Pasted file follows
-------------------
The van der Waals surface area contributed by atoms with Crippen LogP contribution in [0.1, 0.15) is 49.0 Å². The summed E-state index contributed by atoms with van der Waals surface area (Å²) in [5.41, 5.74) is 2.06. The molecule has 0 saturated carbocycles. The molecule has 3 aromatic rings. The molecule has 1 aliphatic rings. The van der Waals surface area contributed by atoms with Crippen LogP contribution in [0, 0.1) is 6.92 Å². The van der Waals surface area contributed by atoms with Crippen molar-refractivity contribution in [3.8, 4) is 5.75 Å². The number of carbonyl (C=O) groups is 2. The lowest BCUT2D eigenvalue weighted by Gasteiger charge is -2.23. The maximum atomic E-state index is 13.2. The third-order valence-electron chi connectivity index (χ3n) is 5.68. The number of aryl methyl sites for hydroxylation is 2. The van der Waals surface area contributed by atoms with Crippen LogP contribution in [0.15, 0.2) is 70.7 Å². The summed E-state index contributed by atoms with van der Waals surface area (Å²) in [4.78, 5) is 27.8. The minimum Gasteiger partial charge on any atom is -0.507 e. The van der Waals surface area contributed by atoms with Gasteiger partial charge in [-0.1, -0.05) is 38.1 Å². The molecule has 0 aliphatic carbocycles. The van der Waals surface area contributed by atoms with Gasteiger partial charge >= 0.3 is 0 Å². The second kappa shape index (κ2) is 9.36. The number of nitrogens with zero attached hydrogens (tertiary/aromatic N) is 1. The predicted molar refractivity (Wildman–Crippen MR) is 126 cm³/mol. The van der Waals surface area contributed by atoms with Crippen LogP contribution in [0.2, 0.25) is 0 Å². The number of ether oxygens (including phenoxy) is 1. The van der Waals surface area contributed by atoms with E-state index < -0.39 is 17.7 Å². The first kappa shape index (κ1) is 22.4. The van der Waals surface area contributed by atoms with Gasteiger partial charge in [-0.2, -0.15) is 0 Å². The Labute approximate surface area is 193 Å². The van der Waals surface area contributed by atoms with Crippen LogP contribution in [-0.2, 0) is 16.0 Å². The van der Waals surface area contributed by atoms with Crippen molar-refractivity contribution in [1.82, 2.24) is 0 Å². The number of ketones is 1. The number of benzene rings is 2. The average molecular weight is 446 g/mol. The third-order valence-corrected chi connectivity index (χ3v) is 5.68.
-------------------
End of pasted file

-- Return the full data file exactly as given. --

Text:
The van der Waals surface area contributed by atoms with Crippen LogP contribution in [0.1, 0.15) is 49.0 Å². The summed E-state index contributed by atoms with van der Waals surface area (Å²) in [5.41, 5.74) is 2.06. The molecule has 0 saturated carbocycles. The molecule has 3 aromatic rings. The molecule has 1 aliphatic rings. The van der Waals surface area contributed by atoms with Crippen LogP contribution in [0, 0.1) is 6.92 Å². The van der Waals surface area contributed by atoms with Crippen molar-refractivity contribution in [3.8, 4) is 5.75 Å². The number of carbonyl (C=O) groups is 2. The lowest BCUT2D eigenvalue weighted by Gasteiger charge is -2.23. The maximum atomic E-state index is 13.2. The third-order valence-electron chi connectivity index (χ3n) is 5.68. The number of aryl methyl sites for hydroxylation is 2. The van der Waals surface area contributed by atoms with Crippen LogP contribution in [0.15, 0.2) is 70.7 Å². The summed E-state index contributed by atoms with van der Waals surface area (Å²) in [4.78, 5) is 27.8. The minimum Gasteiger partial charge on any atom is -0.507 e. The van der Waals surface area contributed by atoms with Gasteiger partial charge in [-0.1, -0.05) is 38.1 Å². The molecule has 0 aliphatic carbocycles. The van der Waals surface area contributed by atoms with Gasteiger partial charge >= 0.3 is 0 Å². The second kappa shape index (κ2) is 9.36. The number of nitrogens with zero attached hydrogens (tertiary/aromatic N) is 1. The predicted molar refractivity (Wildman–Crippen MR) is 126 cm³/mol. The van der Waals surface area contributed by atoms with Crippen LogP contribution in [0.2, 0.25) is 0 Å². The number of ether oxygens (including phenoxy) is 1. The van der Waals surface area contributed by atoms with E-state index < -0.39 is 17.7 Å². The first kappa shape index (κ1) is 22.4. The van der Waals surface area contributed by atoms with Gasteiger partial charge in [-0.2, -0.15) is 0 Å². The Labute approximate surface area is 193 Å². The van der Waals surface area contributed by atoms with Crippen LogP contribution in [-0.2, 0) is 16.0 Å². The van der Waals surface area contributed by atoms with Crippen molar-refractivity contribution in [1.82, 2.24) is 0 Å². The number of ketones is 1. The number of benzene rings is 2. The average molecular weight is 446 g/mol. The third-order valence-corrected chi connectivity index (χ3v) is 5.68.